Nearly 700 children excluded from Camden schools in a year, data reveals as the Town Hall pledged to focus on why so many were being removed from classes.
Councillors reviewing the new research gathered that the people this was affecting the hardest were people from black backgrounds. Experts warned earlier this year that there could be a link between the level of exclusions and a rise in violent youth crime. The data presented to the cross-party children’s scrutiny committee on Monday evening showed that 679 pupils were excluded, either on a permanent or fixed-term basis – a figure which amounts to 3 percent of the school population. Analysing the statistics, Camden found that 9.7 per cent of those excluded in the borough were from a Somali background while 9 percent are black Caribbean.
Martin Pratt, executive director of supporting people, who presented the data to the committee, said: “There is still this worrying trend, and we are going to continue to focus on that.” “We will be renewing our commitment to work with community organisations and schools to think about how to address that issue. It is something we have to understand and tackle head on. It is quite shocking to see it and it gives us the chance to understand it better.”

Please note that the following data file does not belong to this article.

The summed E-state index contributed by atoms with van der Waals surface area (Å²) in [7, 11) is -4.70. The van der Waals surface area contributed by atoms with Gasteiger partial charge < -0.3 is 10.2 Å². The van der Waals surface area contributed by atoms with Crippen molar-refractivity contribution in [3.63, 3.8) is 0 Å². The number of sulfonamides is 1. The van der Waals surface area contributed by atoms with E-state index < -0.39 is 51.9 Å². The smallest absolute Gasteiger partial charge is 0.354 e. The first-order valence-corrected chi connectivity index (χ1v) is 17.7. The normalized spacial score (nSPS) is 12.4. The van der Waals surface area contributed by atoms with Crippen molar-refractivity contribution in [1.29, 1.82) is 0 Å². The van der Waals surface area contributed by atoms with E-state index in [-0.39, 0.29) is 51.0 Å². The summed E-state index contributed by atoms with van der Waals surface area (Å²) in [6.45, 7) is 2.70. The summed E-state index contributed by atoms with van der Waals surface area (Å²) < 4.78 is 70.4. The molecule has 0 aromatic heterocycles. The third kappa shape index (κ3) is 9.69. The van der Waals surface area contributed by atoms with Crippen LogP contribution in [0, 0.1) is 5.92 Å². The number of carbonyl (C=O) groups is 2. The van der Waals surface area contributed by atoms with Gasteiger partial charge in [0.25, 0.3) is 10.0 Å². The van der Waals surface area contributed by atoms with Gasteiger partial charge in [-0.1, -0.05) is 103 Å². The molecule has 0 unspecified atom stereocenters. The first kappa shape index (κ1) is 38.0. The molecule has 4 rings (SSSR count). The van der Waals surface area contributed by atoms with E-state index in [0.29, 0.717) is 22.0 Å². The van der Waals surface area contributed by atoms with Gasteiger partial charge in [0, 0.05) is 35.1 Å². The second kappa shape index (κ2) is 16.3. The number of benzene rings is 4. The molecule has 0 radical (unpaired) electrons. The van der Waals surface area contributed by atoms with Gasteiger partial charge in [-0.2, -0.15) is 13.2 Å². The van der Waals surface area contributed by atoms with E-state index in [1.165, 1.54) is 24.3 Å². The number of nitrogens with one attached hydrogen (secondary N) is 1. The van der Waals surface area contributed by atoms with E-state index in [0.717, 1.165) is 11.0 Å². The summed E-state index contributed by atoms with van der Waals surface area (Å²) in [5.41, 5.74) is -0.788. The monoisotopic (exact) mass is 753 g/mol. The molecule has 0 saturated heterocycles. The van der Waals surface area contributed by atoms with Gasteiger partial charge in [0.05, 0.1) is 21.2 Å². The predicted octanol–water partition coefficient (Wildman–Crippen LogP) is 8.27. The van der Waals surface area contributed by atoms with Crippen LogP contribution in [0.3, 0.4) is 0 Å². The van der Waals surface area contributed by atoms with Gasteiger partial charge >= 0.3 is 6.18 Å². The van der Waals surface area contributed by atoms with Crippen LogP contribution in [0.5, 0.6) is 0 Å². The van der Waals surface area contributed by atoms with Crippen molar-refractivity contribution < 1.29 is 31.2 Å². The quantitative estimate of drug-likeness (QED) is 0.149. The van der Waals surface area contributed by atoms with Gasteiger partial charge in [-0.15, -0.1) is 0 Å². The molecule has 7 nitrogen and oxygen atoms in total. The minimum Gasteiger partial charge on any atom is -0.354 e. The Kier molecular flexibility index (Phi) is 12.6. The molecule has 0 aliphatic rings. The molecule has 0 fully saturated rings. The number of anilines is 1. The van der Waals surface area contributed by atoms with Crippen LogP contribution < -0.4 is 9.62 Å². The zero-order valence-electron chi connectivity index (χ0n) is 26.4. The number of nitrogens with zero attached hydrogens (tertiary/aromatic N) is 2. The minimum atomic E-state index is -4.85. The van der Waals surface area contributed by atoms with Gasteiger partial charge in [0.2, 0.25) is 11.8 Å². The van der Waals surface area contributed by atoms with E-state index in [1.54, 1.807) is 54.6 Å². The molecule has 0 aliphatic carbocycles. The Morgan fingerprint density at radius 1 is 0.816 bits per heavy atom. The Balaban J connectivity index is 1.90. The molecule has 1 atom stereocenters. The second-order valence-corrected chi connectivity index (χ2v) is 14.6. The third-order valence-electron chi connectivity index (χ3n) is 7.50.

The council has said that exclusion rates are expected to drop. Fixed term exclusions where a pupil may be excluded for one or more fixed periods up to a maximum of 45 school days in a year, have so far dropped to 446, compared with 844 during the spring and summer school terms last year. The large numbers in spring last year was said to be driven by a single school, where a new behaviour policy was introduced following an Ofsted inspection which concluded that the school required improvement.
There were 25 permanent exclusions in 2017-18. In March, Labour councillor Samata Khatoon suggested setting up a special panel to carry out evidence-based research to see if excluded children were being let down due to gangs and youth crime.